Eat more lean protein

Foods that are high in protein, as opposed to foods that are high in carbs, do not cause insulin spikes, and they are also better at surprising hunger pangs.

Proteins are the building blocks of muscles, so if you add a weightlifting or other exercise routine to your lifestyle, your body will also put the protein you eat to good use, helping you gain more muscle as you lose fat.

Make sure you get your proteins from different sources, such as fish, lean meats, eggs, dairy products, and beans.

Again, while protein may not be the most appetizing item on the menu, with a bit of creativity, you can enjoy what you are eating, as well as the benefits it will have on your PCOS.

 

Try supplements

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There are different micronutrients whose intake you can also tweak:

Increase your intake of folate and folic acid

Both are a form of vitamin B9, and are a contributing factor to reducing the risk of heart disease and stroke.

Foods that are rich in folate include beans, spinach, asparagus, broccoli, and romaine lettuce, but you can also take it in supplement form.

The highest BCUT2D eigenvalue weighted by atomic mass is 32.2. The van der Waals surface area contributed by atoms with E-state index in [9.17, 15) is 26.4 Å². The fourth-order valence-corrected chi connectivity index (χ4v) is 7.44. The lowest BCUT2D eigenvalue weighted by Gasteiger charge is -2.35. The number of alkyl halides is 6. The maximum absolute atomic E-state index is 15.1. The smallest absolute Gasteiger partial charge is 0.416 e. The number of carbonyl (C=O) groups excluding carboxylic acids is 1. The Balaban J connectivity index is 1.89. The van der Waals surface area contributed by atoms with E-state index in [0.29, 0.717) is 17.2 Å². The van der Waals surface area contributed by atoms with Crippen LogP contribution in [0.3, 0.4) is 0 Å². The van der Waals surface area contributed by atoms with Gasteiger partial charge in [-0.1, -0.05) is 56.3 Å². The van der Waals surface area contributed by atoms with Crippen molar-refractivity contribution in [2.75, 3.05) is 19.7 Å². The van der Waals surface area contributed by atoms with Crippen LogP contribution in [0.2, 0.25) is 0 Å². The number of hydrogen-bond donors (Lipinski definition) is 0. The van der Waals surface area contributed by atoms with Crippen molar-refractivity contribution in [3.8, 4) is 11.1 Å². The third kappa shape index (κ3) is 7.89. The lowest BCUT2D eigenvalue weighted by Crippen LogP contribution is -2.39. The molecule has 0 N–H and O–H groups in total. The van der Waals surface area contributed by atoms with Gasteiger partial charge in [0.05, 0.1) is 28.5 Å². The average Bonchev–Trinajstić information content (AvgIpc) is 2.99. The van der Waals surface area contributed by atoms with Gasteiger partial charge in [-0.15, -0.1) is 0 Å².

Take a Vitamin D supplement

Vitamin D is produced by the body after sun exposure, and can be found in small amounts in food. Most women with PCOS are deficient in this vitamin, which can worsen their symptoms.

Adding a Vitamin D supplement to your diet can help keep your hormone levels in check and help you with weight loss.

Consider L-Carnitine

L-Carnitine is an amino acid derivative that plays a role in energy production and the metabolism of glucose. Women who suffer from PCOS tend to have lower levels of it, which can tamper with their insulin resistance.

Adding an L-Carnitine supplement to your routine can help you manage the symptoms of PCOS.

Before you take any supplements, make sure you consult with your doctor.

 

Final thoughts

 

Living with PCOS can be a challenge, but with the right dietary choices, the condition can be more manageable and the symptoms reduced. Make sure you talk to your doctor before you start making major changes, and monitor how what you eat affects your symptoms. Bear in mind that what works for some may not work for you, so listen to your body, and work on finding the best diet for your own need

Caitlin Evans is a bookworm and a writer especially interested in health, nutrition, and wellness related topics. When she is not trying to find the meaning of life and Universe, Caitlin is researching and writing for the various awesome blog since she loves sharing her knowledge. She is happily addicted to art in all its forms, grilled tofu, and hiking. To see what Caitlin is up to next, feel free to check out her Twitter dashboard.

 

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Nadia Elkharadly

Nadia Elkharadly

Nadia Elkharadly is the Co-Founder and Managing Editor of Addicted Magazine. Her myriad of addictions include music, fashion, travel, technology, boxing and trying to make the world a better place. Nadia is also a feminist, an animal lover, and a neverending dreamer. Keep up with her on social media through @thenadiae.
Nadia Elkharadly